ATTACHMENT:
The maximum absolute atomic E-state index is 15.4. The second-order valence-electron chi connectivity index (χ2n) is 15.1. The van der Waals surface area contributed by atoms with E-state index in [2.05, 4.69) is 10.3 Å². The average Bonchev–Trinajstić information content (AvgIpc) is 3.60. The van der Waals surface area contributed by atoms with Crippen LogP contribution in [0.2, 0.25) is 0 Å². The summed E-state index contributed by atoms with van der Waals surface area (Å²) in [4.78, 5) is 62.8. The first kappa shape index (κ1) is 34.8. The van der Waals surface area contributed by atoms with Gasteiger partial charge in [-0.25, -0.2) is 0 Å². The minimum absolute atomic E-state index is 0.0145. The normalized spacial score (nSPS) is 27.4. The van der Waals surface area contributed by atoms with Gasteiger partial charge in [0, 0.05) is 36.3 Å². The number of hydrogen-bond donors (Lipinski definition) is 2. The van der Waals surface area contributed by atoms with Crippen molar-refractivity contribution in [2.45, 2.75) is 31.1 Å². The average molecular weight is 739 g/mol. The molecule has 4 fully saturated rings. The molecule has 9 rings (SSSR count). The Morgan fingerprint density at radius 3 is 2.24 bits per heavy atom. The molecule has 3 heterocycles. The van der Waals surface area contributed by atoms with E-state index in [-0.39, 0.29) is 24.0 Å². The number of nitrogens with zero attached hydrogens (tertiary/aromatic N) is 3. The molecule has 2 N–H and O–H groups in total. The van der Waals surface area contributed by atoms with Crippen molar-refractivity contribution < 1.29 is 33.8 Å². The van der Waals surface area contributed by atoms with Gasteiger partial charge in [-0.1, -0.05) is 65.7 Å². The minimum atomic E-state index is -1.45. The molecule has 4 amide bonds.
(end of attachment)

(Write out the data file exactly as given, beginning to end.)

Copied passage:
The maximum absolute atomic E-state index is 15.4. The second-order valence-electron chi connectivity index (χ2n) is 15.1. The van der Waals surface area contributed by atoms with E-state index in [2.05, 4.69) is 10.3 Å². The average Bonchev–Trinajstić information content (AvgIpc) is 3.60. The van der Waals surface area contributed by atoms with Crippen LogP contribution in [0.2, 0.25) is 0 Å². The summed E-state index contributed by atoms with van der Waals surface area (Å²) in [4.78, 5) is 62.8. The first kappa shape index (κ1) is 34.8. The van der Waals surface area contributed by atoms with Gasteiger partial charge in [-0.25, -0.2) is 0 Å². The minimum absolute atomic E-state index is 0.0145. The normalized spacial score (nSPS) is 27.4. The van der Waals surface area contributed by atoms with Gasteiger partial charge in [0, 0.05) is 36.3 Å². The number of hydrogen-bond donors (Lipinski definition) is 2. The van der Waals surface area contributed by atoms with Crippen molar-refractivity contribution in [2.45, 2.75) is 31.1 Å². The average molecular weight is 739 g/mol. The molecule has 4 fully saturated rings. The molecule has 9 rings (SSSR count). The Morgan fingerprint density at radius 3 is 2.24 bits per heavy atom. The molecule has 3 heterocycles. The van der Waals surface area contributed by atoms with E-state index in [-0.39, 0.29) is 24.0 Å². The number of nitrogens with zero attached hydrogens (tertiary/aromatic N) is 3. The molecule has 2 N–H and O–H groups in total. The van der Waals surface area contributed by atoms with Crippen molar-refractivity contribution < 1.29 is 33.8 Å². The van der Waals surface area contributed by atoms with Gasteiger partial charge in [-0.1, -0.05) is 65.7 Å². The minimum atomic E-state index is -1.45. The molecule has 4 amide bonds.